Im collecting the LPAR names and assigning to a variable on AIX , Then using multiple commands for processing.

LPAR Names on the system are : ABCD56777 TSM Mobile CD CPT 2

for lparname in `lssyscfg -r lpar -m $system -F name,lpar_env |cut -f 1 -d, | sort`;

But the above for loop variable doesn't pick up the complete LPAR value after the space. (Exact LPAR name is: ABCD56777 TSM Mobile CD CPT 2 )

It assigns the value of LPAR as ABCD56777 alone.

Could you advise me on how to assign variable with spaces. Unfortunately awk is not installed and only sed will work.

  • There is no assignment taking place in the code that you show. Please edit your question and add exactly what you're doing along with the expected result. It would also be good to know what the output of the lssyscfg command is as some of us don't have access to systems with that command.
    – Kusalananda
    May 2, 2018 at 7:53
  • command substitution should now use syntax $() instead of ` command `
    – Kiwy
    May 2, 2018 at 8:05

2 Answers 2


The issue is that your command substitution expands to a whitespace-delimited string and the loop will iterate over all words in that string. A "word" is anything delimited by a space, tab or newline character.

Also note that in Bourne-like shells other than zsh, those words are further subject to filename generation (aka globbing), so wildcard characters (and { in some shells) would also be a problem in addition to space and tab.

lssyscfg -r lpar -m "$system" -F name,lpar_env | cut -d, -f 1 | sort |
while IFS= read -r lpar; do
     echo "$lpar"

This uses a while loop instead of a static for loop. The while loop body is executed in a subshell (in bash), so the lpar variable will not exist after the end of the loop body. That's not an issue if you only use the variable in the loop body though.

Related: Understanding "IFS= read -r line"

Another solution would be to set IFS to a newline before the loop (and reset it afterwards):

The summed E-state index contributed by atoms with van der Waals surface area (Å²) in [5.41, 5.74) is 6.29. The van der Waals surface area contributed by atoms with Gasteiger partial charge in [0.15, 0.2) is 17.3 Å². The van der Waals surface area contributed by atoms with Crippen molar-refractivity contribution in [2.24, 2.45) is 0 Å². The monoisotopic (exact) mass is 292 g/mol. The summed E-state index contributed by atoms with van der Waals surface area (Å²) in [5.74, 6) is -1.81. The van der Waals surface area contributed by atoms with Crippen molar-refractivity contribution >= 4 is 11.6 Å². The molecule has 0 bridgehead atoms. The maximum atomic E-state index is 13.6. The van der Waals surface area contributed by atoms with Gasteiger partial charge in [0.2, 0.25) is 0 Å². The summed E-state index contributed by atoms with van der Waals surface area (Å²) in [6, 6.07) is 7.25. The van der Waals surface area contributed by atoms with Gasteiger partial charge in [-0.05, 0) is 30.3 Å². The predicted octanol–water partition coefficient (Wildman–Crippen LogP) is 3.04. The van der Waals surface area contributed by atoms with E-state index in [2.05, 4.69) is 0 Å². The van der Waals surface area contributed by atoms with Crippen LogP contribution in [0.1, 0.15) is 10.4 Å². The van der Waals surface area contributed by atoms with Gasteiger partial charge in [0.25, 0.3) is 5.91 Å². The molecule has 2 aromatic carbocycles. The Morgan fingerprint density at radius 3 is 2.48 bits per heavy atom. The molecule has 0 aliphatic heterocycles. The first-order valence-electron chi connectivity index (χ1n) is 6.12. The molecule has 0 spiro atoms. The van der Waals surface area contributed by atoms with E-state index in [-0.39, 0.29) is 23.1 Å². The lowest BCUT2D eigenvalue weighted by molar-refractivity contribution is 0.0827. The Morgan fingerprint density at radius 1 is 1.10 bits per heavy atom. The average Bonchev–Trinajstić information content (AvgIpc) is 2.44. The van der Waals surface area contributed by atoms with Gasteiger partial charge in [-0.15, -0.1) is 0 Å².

IFS=$'\n'    # assumes bash
set -o noglob

for lpar in $( lssyscfg -r lpar -m "$system" -F name,lpar_env | cut -d, -f 1 | sort )
    echo "$lpar"

set +o noglob

The default value of $IFS includes spaces, which is why your original loop iterates over the wrong things. I have also turned off filename globbing for the loop, as we otherwise might get unexpected results if the text returned from lssyscfg includes filename globbing patterns as discussed above.

This last variation is IMHO quite inelegant, and downright inappropriate for commands that produce more than a handful of lines of output.

  • @Kusalananda, Thanks a lot for helping with the data. It print out the complete LPAR Names in that HMC console. 'ABCD56777 TSM Mobile CD CPT 2'
    – satsensort
    May 2, 2018 at 9:42
  • Many thanks everyone for helping with detailed solution
    – satsensort
    May 2, 2018 at 9:56

I would try

for lpar in $(lssyscfg -r lpar -m $system -F name,lpar_env |awk -F, '{printf "\"%s\"",$1}' | sort) 
   echo "$lpar"
  • use $( ) as command substitution
  • {printf "\"%s\"",$1} will quote argument
  • Inserting quotes in the output will not help. The split+glob operator doesn't do anything with quotes (though some implementations understand backslash as a wildcard operator that disables wildcard operators) May 2, 2018 at 9:01

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